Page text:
July 11-13: High Atlas Mountains

Spend 4 days traversing the largest chain of mountains in North Africa as you follow an ancient trade route. As we trek we  encounter some of the most remote villages in Morocco and experience the raw beauty of sandstone plateaus and gorges. Keep an eye out for nomadic tribes that move throughout the area.

July 14: Tinghir

We finish our trek with a short ride down the mountains to the oasis town of Tinghir. Here we rest, complete midcourse evaluations, and visit a local hammam (bath house) to freshen up for our arrival in Ismail’s hometown of Goulmima.

July 15-17: Goulmima

Enjoy a 3-day group homestay in a small town on the “road of a thousand kasbahs.” Experience traditional Amazigh life, work on Independent Study Projects (ISPs), explore Islam in daily life, and volunteer with a local development association.

July 18: Ouarzazate

The Hollywood of Africa, the city of Ouarzazate, welcomes us with open arms for one night as the instructors present the students with increased leadership challenges. Starting the next day, the students will work together to demonstrate their skills gained throughout the course and facilitate our next experience, organizing everything from logistics to lessons.

July 19-21: Expedition Phase

In this phase, you, the student, take ownership over the structure and content of our days. What are we going to eat? Where are we going to sleep? What are we going to do? Maybe we’ll find ourselves climbing to the top of sand dunes or possibly getting lost in a local kasbah. You are presented with options, a budget, and specific tasks to accomplish. The success of this phase lies with you and your fellow students!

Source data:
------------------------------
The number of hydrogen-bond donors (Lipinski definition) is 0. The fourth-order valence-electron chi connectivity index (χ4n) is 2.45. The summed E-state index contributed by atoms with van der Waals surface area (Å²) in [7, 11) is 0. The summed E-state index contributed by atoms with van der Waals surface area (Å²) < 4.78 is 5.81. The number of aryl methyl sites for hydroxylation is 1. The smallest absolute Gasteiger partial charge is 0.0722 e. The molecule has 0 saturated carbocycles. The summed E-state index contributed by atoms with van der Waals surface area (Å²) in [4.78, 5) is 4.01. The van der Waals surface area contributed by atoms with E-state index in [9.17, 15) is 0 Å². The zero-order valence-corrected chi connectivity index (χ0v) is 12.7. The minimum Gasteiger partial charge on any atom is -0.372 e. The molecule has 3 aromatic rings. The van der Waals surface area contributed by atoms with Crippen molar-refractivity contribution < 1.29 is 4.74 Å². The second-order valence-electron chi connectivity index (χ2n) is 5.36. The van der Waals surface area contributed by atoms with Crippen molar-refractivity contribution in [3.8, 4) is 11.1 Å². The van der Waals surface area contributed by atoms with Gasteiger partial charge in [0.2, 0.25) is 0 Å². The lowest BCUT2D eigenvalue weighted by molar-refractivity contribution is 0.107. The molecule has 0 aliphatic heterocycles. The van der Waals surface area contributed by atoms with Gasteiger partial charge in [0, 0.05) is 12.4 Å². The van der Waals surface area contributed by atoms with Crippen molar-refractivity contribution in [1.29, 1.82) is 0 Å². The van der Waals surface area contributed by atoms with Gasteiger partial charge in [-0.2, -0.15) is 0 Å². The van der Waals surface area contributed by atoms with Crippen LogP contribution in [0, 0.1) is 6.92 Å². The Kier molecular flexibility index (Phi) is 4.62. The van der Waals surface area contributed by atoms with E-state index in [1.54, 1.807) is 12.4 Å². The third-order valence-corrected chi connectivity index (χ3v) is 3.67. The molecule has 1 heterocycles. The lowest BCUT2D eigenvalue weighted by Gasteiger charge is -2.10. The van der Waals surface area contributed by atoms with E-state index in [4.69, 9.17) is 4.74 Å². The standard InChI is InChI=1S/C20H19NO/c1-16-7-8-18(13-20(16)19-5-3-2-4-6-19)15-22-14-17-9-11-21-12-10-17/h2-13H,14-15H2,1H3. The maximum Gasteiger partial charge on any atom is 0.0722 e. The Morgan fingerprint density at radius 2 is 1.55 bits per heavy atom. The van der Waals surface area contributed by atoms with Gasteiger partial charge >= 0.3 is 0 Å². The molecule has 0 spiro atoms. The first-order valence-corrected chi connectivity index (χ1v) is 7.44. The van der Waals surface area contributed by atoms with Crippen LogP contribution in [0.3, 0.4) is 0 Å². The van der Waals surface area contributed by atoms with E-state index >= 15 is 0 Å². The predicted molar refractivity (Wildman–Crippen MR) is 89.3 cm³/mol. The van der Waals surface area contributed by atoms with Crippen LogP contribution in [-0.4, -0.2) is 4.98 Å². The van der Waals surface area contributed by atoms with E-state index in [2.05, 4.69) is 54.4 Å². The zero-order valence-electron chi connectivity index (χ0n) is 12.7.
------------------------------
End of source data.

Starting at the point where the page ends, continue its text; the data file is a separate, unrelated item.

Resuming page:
July 22-23: Marrakesh

We cross the High Atlas peaks to reach Marrakesh, also known as the “Red City” for the ochre colored walls of the medina. Here we discover what urban life in the south of Morocco is like by stopping by apothecary shops for tea and spices, talking with local musicians, and soaking up the sound of drums in the heart of Jamaa al-Fna (the main square in the old city). Bring your bargaining skills because this is the place to explore a plethora of traditional Moroccan handicrafts!

July 24-26: Sidi Kaouki

For our Transference Phase we arrive at the Atlantic coast to unwind amid the crystal blue waters of the Essaouira region. In the very small town of Sidi Kaouki, we present ISPs and reflect together about how our experience is transferable and important to our lives back home.

July 27: Casablanca

For the finale, we make a short visit to Dar Beida (Casablanca), the largest city in Morocco. We  spend one afternoon exploring this iconic city and try  to visit the Hassan II Mosque, the third largest mosque in the world.

July 28: B’slama (Goodbye) Morocco

It’s goodbye for now as we rise early for our flight back to where it all began in Washington, D.C.

After you’ve read through our itinerary, explore our destinations a bit more with this interactive Google map and some photos from Foster and Ismail.

Ma’a Salama (with peace),

The Morocco I-Team